Labour membership falls to 'lowest level for 70 years'

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Indy Politics

Labour party membership has fallen to its lowest level since Tony Blair became leader, according to figures released yesterday.

Labour party membership has fallen to its lowest level since Tony Blair became leader, according to figures released yesterday.

The party's annual accounts showed membership stood at 214,952 at the end of December after a year wracked by internal rows over Iraq and plans to modernise public services.

This represents the lowest membership total since Ramsay MacDonald was leader in the 1930s, according to the pressure group, Save the Labour Party.

Members of Labour's ruling national executive were briefed yesterday that membership had fallen further to around 208,000 this year, although it was thought to have stabilised.

The membership figure is well down on the 265,000 inherited by Mr Blair when he became leader in 1994, and far below its peak of 407,000 at the time of the 1997 general election.

Membership last year stood at 248,000. Senior Labour figures, including Deputy Prime Minister John Prescott, have written to up to 200,000 lapsed Labour members in recent months, urging them to rejoin the party in an attempt to stem the exodus.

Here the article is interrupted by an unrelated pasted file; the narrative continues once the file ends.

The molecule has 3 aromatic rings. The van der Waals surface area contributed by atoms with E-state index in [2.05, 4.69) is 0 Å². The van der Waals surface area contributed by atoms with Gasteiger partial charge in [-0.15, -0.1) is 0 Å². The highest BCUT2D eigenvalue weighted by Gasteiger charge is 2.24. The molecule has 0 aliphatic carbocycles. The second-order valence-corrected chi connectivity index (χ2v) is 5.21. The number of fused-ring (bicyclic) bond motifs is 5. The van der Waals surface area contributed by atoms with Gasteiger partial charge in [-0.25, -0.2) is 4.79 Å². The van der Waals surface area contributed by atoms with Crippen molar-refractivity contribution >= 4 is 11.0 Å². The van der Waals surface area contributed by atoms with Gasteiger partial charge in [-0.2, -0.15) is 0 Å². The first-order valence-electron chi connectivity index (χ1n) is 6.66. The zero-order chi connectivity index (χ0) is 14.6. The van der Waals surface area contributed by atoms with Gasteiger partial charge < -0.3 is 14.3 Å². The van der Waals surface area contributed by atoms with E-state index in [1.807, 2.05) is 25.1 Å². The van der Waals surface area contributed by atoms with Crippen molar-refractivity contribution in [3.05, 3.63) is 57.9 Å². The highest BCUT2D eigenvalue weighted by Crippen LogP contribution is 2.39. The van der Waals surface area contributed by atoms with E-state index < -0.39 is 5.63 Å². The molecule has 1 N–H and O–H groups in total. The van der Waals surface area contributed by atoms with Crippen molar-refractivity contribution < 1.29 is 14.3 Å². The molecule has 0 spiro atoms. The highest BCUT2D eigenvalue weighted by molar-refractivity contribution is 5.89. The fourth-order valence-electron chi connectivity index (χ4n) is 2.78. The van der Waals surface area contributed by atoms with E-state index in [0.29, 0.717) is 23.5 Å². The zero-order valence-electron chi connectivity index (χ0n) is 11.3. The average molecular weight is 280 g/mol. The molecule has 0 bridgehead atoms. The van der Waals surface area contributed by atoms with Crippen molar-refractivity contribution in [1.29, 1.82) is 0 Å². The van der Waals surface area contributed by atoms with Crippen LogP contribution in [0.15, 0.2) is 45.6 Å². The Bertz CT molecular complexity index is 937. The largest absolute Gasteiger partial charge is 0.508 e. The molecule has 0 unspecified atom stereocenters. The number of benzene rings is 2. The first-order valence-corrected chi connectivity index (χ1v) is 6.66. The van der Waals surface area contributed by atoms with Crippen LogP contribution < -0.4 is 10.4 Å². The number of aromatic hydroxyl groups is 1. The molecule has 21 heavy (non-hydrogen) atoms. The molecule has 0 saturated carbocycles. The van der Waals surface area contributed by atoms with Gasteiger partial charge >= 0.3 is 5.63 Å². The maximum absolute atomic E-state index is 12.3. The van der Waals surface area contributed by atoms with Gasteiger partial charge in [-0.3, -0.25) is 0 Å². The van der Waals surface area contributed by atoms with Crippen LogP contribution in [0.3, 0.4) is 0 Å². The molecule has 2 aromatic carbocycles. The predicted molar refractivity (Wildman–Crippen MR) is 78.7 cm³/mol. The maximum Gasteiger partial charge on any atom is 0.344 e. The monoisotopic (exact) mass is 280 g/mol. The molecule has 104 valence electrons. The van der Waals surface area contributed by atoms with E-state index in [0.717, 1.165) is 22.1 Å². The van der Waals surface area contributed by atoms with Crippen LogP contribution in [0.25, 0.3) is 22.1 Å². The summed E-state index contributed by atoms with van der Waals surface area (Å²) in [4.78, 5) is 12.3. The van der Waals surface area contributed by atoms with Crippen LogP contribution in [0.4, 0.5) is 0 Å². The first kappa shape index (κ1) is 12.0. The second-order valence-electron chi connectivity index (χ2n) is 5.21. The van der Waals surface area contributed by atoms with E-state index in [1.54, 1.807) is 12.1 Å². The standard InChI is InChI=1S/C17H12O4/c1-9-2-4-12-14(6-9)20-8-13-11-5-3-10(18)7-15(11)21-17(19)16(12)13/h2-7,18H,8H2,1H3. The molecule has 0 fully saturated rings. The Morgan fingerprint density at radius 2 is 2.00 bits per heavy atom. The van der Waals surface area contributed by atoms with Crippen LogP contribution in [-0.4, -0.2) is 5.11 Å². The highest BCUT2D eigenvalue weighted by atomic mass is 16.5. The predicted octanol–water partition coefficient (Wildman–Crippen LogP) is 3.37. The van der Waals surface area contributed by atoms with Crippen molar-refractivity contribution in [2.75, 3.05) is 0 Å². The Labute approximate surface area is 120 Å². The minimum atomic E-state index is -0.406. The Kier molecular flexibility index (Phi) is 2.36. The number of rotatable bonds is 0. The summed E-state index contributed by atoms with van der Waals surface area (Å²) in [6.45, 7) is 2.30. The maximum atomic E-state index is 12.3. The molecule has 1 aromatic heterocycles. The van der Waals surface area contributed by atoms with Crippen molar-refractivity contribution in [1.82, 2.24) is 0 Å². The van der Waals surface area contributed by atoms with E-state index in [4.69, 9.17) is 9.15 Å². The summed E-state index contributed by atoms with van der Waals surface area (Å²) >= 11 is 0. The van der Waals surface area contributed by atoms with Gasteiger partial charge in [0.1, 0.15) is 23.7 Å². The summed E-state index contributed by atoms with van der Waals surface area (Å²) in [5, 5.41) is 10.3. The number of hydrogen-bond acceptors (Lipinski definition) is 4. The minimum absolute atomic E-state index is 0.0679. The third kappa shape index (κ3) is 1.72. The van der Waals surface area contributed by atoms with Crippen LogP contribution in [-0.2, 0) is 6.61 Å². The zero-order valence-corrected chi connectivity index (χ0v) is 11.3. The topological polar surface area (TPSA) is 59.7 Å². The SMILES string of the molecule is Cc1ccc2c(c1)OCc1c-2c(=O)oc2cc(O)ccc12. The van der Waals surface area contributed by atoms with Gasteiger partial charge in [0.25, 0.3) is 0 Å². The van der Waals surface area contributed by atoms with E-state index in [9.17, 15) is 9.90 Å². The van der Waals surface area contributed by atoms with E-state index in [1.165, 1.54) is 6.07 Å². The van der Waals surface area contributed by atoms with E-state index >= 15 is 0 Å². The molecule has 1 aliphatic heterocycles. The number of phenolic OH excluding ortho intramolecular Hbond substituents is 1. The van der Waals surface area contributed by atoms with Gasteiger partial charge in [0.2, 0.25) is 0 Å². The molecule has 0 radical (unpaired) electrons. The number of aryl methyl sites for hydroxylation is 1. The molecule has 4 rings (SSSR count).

But there was better news for the party's finances, with an operating surplus of £2.637m in 2003, compared with deficits of almost £1m in 2002 and £8.9m the year before.

Labour's leadership has been under pressure from members over the war in Iraq with some MPs reporting deep dissatisfaction among the party's grass roots. They have also highlighted discontent over the decision to introduce university top-up fees of up to £3,000 a year, which scraped through the Commons with a majority of just five votes, while last year the party faced divisions over plans to create foundation hospitals.

But senior figures played down the membership figures, insisting that new members were still joining the party.

Ian McCartney, the Labour party chairman, said that 9,000 new members had been recruited in 2004. He said: "The results from 2003 show a genuine improvement in the financial position of the Labour Party. Since the last General Election, the party has faced a testing period financially.

"However, the surplus reported and the 9,000 new members recruited in the first part of this year shows we have taken steps that will ensure the party is now well-placed to meet the challenges ahead."

Peter Kenyon, of Save the Labour Party, said action was needed to attract members willing to get involved in campaigning ahead of a possible election: "What we are looking for are positive steps on the part of the leadership to ensure that we are going to be able to rebuild our membership and urge our members to play active parts in future election campaigns."

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